What makes something yours?

December 22, 2014  •  Leave a Comment

I had a good question on my FB page yesterday (thank you Mark!)

'All your photos are recognisably yours - even if they had no watermark. Is this intentional?'

My burning-the-midnight-oil answer was: ‘The editing process is almost identical whatever the circumstances, so it's partially that (I guess that's the intentional part, I know where I want to end up with colour/saturation etc.) and part eye/gut (unconscious) - I wouldn't know where to start on making them not look like mine! I'm not overly fussed with the technical side, and probably a lot sloppier in that respect than a lot of people. If it feels right then it stays.’

Apparently I wasn’t entirely happy with this answer and my brain was mulling it over more in my sleep, because today I woke up with more to say.

Confession: I don’t have, and never have had, a favourite music photographer or a specific influence. I honestly don’t pay that much attention - I can’t, it would drive me nuts. I have seen many, many great concert photos (which I’m sure my brain has taken note of and filed away to an extent), but an early self-preservation thing when I picked up a camera was to try to avoid getting too drawn in to what other people are doing/have done. Why? Because I know myself well enough to know how easily I fall into the trap of comparing, getting negative, hitting self-destruct. ‘Not good enough’ are words that rattle around my head constantly if I let my guard down. I became a lot happier with what I was doing once I forced myself to throw away my hangups about how things ‘should’ be, stopped looking for ‘good examples’, and just started to feed my desire to do something I loved in a way that felt right to me. I stopped being afraid of not being perfect, and forced myself to trust that I was technically competent enough to not screw up too horribly on a regular basis. After all, it's supposed to be fun, not a form of torture!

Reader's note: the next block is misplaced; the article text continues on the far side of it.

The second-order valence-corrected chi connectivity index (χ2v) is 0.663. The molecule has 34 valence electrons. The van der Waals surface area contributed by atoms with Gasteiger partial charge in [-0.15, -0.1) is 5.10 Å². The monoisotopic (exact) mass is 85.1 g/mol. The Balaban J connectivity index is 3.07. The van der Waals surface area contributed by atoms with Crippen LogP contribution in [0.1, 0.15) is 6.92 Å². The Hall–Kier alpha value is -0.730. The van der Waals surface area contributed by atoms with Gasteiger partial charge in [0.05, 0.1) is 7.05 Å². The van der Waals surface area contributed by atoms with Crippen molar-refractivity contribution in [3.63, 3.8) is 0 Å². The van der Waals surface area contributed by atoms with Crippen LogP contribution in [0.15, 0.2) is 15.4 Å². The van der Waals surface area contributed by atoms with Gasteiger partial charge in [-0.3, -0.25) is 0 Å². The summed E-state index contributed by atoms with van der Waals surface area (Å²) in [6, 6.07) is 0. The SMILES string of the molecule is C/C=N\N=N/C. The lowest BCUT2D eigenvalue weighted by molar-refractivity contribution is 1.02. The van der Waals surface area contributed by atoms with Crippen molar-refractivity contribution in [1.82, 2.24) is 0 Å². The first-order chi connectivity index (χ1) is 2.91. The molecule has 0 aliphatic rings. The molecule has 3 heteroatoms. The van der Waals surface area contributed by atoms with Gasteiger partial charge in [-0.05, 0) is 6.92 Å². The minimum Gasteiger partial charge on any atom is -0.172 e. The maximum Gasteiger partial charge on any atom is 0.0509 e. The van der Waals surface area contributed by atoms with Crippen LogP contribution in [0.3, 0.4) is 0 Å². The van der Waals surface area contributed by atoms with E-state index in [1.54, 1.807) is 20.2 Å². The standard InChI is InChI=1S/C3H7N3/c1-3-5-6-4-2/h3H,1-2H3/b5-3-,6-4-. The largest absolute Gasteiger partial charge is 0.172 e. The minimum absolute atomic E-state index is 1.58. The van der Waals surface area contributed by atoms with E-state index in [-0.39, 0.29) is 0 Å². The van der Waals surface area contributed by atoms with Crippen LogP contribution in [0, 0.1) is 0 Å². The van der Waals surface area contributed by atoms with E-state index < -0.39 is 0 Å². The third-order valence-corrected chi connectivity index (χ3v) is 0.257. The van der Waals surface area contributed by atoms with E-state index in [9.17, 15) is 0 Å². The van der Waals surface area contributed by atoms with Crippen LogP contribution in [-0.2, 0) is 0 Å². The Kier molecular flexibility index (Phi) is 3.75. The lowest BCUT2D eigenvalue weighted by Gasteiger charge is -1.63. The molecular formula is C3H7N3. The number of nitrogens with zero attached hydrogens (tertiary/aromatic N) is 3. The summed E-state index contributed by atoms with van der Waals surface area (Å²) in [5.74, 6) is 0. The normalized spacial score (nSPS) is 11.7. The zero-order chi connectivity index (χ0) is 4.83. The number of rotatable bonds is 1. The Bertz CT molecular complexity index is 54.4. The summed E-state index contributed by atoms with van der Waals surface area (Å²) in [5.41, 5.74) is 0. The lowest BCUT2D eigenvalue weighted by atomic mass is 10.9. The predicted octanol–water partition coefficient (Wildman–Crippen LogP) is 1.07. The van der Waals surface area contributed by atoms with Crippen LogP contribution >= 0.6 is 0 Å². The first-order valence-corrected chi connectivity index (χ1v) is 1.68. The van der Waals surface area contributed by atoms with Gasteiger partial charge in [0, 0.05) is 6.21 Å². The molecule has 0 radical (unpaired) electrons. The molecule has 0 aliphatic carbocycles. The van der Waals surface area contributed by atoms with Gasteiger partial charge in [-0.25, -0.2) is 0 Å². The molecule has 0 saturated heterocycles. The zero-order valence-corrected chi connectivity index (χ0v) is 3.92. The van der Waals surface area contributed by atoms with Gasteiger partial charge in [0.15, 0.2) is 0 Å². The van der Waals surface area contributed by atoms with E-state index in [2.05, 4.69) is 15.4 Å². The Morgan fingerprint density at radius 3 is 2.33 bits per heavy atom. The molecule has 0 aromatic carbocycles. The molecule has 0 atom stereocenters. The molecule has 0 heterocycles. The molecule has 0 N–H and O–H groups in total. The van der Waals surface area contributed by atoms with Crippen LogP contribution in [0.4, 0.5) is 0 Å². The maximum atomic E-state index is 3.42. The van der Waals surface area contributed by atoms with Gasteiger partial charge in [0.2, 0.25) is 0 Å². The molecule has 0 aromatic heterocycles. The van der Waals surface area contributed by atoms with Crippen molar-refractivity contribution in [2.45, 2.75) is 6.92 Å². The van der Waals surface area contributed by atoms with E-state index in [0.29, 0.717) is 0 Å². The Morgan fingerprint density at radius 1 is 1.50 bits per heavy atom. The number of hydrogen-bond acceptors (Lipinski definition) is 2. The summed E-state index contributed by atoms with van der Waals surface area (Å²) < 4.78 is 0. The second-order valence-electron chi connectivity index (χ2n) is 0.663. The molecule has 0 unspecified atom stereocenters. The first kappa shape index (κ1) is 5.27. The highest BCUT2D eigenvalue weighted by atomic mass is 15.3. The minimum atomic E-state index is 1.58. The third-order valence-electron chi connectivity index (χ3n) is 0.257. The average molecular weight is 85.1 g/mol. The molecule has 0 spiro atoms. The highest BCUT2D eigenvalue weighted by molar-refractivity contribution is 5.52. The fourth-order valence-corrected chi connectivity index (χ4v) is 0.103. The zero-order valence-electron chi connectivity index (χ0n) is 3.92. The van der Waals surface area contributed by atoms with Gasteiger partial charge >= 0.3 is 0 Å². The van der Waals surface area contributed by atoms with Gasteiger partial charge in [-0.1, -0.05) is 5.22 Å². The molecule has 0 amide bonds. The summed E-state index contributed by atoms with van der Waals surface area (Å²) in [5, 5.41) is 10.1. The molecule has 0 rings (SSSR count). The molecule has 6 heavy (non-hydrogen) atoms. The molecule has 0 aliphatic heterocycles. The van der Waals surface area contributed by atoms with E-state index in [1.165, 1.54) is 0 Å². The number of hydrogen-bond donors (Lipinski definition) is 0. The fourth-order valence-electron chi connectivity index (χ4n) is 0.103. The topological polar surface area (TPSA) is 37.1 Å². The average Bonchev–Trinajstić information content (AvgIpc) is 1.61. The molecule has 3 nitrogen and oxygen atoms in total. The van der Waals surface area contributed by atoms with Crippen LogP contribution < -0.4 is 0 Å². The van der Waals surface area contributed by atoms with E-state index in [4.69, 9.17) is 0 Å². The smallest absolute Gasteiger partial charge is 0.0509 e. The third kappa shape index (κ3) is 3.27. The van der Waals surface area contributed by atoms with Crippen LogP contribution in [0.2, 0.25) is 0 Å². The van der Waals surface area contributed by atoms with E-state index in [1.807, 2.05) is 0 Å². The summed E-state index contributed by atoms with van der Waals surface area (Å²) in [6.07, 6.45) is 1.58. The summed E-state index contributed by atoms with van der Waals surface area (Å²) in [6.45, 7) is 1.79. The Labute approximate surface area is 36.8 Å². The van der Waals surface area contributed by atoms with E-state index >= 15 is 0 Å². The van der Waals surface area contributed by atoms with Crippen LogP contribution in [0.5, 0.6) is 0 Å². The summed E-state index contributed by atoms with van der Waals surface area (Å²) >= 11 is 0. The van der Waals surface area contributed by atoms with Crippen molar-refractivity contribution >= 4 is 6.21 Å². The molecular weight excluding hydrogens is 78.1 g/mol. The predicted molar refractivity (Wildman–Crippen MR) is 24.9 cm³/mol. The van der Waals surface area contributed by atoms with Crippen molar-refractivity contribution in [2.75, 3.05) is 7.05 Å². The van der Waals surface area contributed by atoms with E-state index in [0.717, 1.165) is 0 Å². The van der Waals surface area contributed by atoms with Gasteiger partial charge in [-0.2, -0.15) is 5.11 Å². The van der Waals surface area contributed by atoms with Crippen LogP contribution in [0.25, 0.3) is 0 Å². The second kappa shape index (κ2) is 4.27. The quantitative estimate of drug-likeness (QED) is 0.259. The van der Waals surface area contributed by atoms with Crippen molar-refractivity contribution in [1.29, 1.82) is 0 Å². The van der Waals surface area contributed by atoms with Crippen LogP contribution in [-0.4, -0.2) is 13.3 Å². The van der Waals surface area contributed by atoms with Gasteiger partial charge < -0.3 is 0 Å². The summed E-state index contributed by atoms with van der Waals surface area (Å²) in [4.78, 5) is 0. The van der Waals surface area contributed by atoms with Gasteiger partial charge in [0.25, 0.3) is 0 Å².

I want my photos to look like my memories (which are warm, rich, colourful and occasionally fuzzy). I love to see exchanges of emotion. I want to soak up and retain as much of the feeling of a gig as possible, and I am utterly selfish about it. I want to be able to point to a picture and say ‘that’s what it felt like’. That’s what (whether the outcome is successful or not) I always carry inside. I usually favour colour over black and white.

Ultimately, if anyone asked for my advice, it would be this: Don’t take photos for other people. Do what you care about. Be present. Immerse yourself. Make something that’s yours, that feels right to you. If you believe in it, chances are that feeling will be communicated to others. Nothing is ever as satisfying or as motivating or as authentic as doing your own thing. I think that’s the key to your work becoming recognisably yours.


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